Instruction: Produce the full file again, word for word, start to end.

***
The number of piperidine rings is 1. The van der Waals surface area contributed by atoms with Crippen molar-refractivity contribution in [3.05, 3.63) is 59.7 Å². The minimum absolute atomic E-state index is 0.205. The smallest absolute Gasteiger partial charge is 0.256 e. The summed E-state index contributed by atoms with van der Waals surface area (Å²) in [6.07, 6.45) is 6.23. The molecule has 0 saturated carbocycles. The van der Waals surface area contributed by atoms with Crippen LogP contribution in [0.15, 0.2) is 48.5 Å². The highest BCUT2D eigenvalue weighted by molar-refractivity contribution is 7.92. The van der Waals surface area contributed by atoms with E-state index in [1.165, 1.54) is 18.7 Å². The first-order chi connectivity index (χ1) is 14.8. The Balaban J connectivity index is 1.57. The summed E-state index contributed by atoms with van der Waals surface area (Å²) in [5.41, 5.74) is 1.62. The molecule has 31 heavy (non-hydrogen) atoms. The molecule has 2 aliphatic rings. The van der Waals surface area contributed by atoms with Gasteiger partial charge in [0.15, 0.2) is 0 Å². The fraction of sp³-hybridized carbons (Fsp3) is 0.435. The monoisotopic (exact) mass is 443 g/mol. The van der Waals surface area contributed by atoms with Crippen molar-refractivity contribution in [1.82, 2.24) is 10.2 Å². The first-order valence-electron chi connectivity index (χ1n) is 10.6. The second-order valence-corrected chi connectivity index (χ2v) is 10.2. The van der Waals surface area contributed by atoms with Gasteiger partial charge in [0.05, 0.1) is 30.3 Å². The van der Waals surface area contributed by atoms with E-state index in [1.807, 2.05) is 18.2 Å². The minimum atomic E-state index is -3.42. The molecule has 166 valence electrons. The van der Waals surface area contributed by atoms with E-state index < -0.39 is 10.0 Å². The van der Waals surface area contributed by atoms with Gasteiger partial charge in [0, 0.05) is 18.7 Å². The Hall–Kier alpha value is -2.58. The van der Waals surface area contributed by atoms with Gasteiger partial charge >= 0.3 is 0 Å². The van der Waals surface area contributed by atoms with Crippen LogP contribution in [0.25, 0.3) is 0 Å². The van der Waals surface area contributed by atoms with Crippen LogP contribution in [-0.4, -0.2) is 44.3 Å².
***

The number of piperidine rings is 1. The van der Waals surface area contributed by atoms with Crippen molar-refractivity contribution in [3.05, 3.63) is 59.7 Å². The minimum absolute atomic E-state index is 0.205. The smallest absolute Gasteiger partial charge is 0.256 e. The summed E-state index contributed by atoms with van der Waals surface area (Å²) in [6.07, 6.45) is 6.23. The molecule has 0 saturated carbocycles. The van der Waals surface area contributed by atoms with Crippen LogP contribution in [0.15, 0.2) is 48.5 Å². The highest BCUT2D eigenvalue weighted by molar-refractivity contribution is 7.92. The van der Waals surface area contributed by atoms with E-state index in [1.165, 1.54) is 18.7 Å². The first-order chi connectivity index (χ1) is 14.8. The Balaban J connectivity index is 1.57. The summed E-state index contributed by atoms with van der Waals surface area (Å²) in [5.41, 5.74) is 1.62. The molecule has 31 heavy (non-hydrogen) atoms. The molecule has 2 aliphatic rings. The van der Waals surface area contributed by atoms with Gasteiger partial charge in [0.15, 0.2) is 0 Å². The fraction of sp³-hybridized carbons (Fsp3) is 0.435. The monoisotopic (exact) mass is 443 g/mol. The van der Waals surface area contributed by atoms with Crippen molar-refractivity contribution in [1.82, 2.24) is 10.2 Å². The first-order valence-electron chi connectivity index (χ1n) is 10.6. The second-order valence-corrected chi connectivity index (χ2v) is 10.2. The van der Waals surface area contributed by atoms with Gasteiger partial charge in [0.05, 0.1) is 30.3 Å². The van der Waals surface area contributed by atoms with E-state index in [1.807, 2.05) is 18.2 Å². The minimum atomic E-state index is -3.42. The molecule has 166 valence electrons. The van der Waals surface area contributed by atoms with E-state index < -0.39 is 10.0 Å². The van der Waals surface area contributed by atoms with Gasteiger partial charge in [0, 0.05) is 18.7 Å². The Hall–Kier alpha value is -2.58. The van der Waals surface area contributed by atoms with Gasteiger partial charge >= 0.3 is 0 Å². The van der Waals surface area contributed by atoms with Crippen LogP contribution in [0.25, 0.3) is 0 Å². The van der Waals surface area contributed by atoms with Crippen LogP contribution in [-0.4, -0.2) is 44.3 Å².